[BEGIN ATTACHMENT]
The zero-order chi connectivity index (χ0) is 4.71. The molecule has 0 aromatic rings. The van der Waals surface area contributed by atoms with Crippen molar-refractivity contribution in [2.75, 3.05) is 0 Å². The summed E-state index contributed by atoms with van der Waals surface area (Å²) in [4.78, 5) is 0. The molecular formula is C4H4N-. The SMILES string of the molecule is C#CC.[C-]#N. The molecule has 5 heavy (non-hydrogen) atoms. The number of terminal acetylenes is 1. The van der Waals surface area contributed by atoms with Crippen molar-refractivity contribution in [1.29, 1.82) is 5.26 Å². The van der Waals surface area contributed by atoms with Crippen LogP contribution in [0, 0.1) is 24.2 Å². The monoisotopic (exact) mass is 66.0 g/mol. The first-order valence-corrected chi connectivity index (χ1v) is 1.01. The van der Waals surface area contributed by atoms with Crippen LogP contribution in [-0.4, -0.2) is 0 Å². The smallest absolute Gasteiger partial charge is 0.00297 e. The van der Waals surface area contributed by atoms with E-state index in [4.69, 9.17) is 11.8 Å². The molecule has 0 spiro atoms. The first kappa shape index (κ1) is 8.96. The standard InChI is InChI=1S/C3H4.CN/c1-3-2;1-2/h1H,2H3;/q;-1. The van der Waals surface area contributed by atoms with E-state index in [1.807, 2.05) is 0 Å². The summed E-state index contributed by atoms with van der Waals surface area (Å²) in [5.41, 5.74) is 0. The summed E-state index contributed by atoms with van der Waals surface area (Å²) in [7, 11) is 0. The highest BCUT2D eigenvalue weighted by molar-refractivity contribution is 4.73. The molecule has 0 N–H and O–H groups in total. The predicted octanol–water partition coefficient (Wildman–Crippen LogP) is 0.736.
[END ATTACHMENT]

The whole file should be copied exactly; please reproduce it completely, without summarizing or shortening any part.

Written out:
The zero-order chi connectivity index (χ0) is 4.71. The molecule has 0 aromatic rings. The van der Waals surface area contributed by atoms with Crippen molar-refractivity contribution in [2.75, 3.05) is 0 Å². The summed E-state index contributed by atoms with van der Waals surface area (Å²) in [4.78, 5) is 0. The molecular formula is C4H4N-. The SMILES string of the molecule is C#CC.[C-]#N. The molecule has 5 heavy (non-hydrogen) atoms. The number of terminal acetylenes is 1. The van der Waals surface area contributed by atoms with Crippen molar-refractivity contribution in [1.29, 1.82) is 5.26 Å². The van der Waals surface area contributed by atoms with Crippen LogP contribution in [0, 0.1) is 24.2 Å². The monoisotopic (exact) mass is 66.0 g/mol. The first-order valence-corrected chi connectivity index (χ1v) is 1.01. The van der Waals surface area contributed by atoms with Crippen LogP contribution in [-0.4, -0.2) is 0 Å². The smallest absolute Gasteiger partial charge is 0.00297 e. The van der Waals surface area contributed by atoms with E-state index in [4.69, 9.17) is 11.8 Å². The molecule has 0 spiro atoms. The first kappa shape index (κ1) is 8.96. The standard InChI is InChI=1S/C3H4.CN/c1-3-2;1-2/h1H,2H3;/q;-1. The van der Waals surface area contributed by atoms with E-state index in [1.807, 2.05) is 0 Å². The summed E-state index contributed by atoms with van der Waals surface area (Å²) in [5.41, 5.74) is 0. The summed E-state index contributed by atoms with van der Waals surface area (Å²) in [7, 11) is 0. The highest BCUT2D eigenvalue weighted by molar-refractivity contribution is 4.73. The molecule has 0 N–H and O–H groups in total. The predicted octanol–water partition coefficient (Wildman–Crippen LogP) is 0.736.